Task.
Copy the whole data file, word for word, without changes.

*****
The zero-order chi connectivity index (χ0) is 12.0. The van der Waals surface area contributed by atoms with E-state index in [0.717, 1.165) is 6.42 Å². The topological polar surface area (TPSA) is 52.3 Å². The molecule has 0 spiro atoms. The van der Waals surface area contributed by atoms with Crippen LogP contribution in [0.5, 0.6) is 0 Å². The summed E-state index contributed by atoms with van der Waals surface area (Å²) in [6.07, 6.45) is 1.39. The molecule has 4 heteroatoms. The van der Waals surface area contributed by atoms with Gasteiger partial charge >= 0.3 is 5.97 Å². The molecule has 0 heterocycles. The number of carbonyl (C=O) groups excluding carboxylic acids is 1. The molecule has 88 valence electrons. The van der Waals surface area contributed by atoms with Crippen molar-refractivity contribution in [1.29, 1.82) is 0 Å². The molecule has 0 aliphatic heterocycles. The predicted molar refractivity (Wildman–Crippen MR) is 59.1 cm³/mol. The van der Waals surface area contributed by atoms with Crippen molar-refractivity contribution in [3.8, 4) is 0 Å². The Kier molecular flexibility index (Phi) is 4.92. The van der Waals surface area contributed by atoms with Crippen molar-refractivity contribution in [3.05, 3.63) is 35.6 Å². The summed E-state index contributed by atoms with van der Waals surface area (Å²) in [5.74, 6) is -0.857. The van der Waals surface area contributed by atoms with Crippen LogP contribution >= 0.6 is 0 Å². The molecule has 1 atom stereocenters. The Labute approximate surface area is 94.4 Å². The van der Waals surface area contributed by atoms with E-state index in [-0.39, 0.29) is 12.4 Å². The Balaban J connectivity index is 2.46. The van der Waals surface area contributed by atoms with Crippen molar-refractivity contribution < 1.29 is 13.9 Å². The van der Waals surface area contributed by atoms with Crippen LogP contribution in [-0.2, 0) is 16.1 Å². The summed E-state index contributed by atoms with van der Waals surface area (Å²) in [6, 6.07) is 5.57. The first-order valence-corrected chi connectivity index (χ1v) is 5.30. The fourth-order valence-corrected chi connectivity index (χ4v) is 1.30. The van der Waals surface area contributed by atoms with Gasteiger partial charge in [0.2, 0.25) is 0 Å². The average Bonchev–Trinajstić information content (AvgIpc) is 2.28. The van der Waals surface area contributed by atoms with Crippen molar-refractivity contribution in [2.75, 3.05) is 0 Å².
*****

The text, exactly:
The zero-order chi connectivity index (χ0) is 12.0. The van der Waals surface area contributed by atoms with E-state index in [0.717, 1.165) is 6.42 Å². The topological polar surface area (TPSA) is 52.3 Å². The molecule has 0 spiro atoms. The van der Waals surface area contributed by atoms with Crippen LogP contribution in [0.5, 0.6) is 0 Å². The summed E-state index contributed by atoms with van der Waals surface area (Å²) in [6.07, 6.45) is 1.39. The molecule has 4 heteroatoms. The van der Waals surface area contributed by atoms with Gasteiger partial charge >= 0.3 is 5.97 Å². The molecule has 0 heterocycles. The number of carbonyl (C=O) groups excluding carboxylic acids is 1. The molecule has 88 valence electrons. The van der Waals surface area contributed by atoms with Crippen molar-refractivity contribution in [1.29, 1.82) is 0 Å². The molecule has 0 aliphatic heterocycles. The predicted molar refractivity (Wildman–Crippen MR) is 59.1 cm³/mol. The van der Waals surface area contributed by atoms with Crippen molar-refractivity contribution in [3.8, 4) is 0 Å². The Kier molecular flexibility index (Phi) is 4.92. The van der Waals surface area contributed by atoms with Crippen molar-refractivity contribution in [3.05, 3.63) is 35.6 Å². The summed E-state index contributed by atoms with van der Waals surface area (Å²) in [5.74, 6) is -0.857. The van der Waals surface area contributed by atoms with Crippen LogP contribution >= 0.6 is 0 Å². The molecule has 1 atom stereocenters. The Labute approximate surface area is 94.4 Å². The van der Waals surface area contributed by atoms with E-state index in [-0.39, 0.29) is 12.4 Å². The Balaban J connectivity index is 2.46. The van der Waals surface area contributed by atoms with Crippen molar-refractivity contribution < 1.29 is 13.9 Å². The van der Waals surface area contributed by atoms with Crippen LogP contribution in [-0.2, 0) is 16.1 Å². The summed E-state index contributed by atoms with van der Waals surface area (Å²) in [6, 6.07) is 5.57. The first-order valence-corrected chi connectivity index (χ1v) is 5.30. The fourth-order valence-corrected chi connectivity index (χ4v) is 1.30. The van der Waals surface area contributed by atoms with Gasteiger partial charge in [0.2, 0.25) is 0 Å². The average Bonchev–Trinajstić information content (AvgIpc) is 2.28. The van der Waals surface area contributed by atoms with Crippen molar-refractivity contribution in [2.75, 3.05) is 0 Å².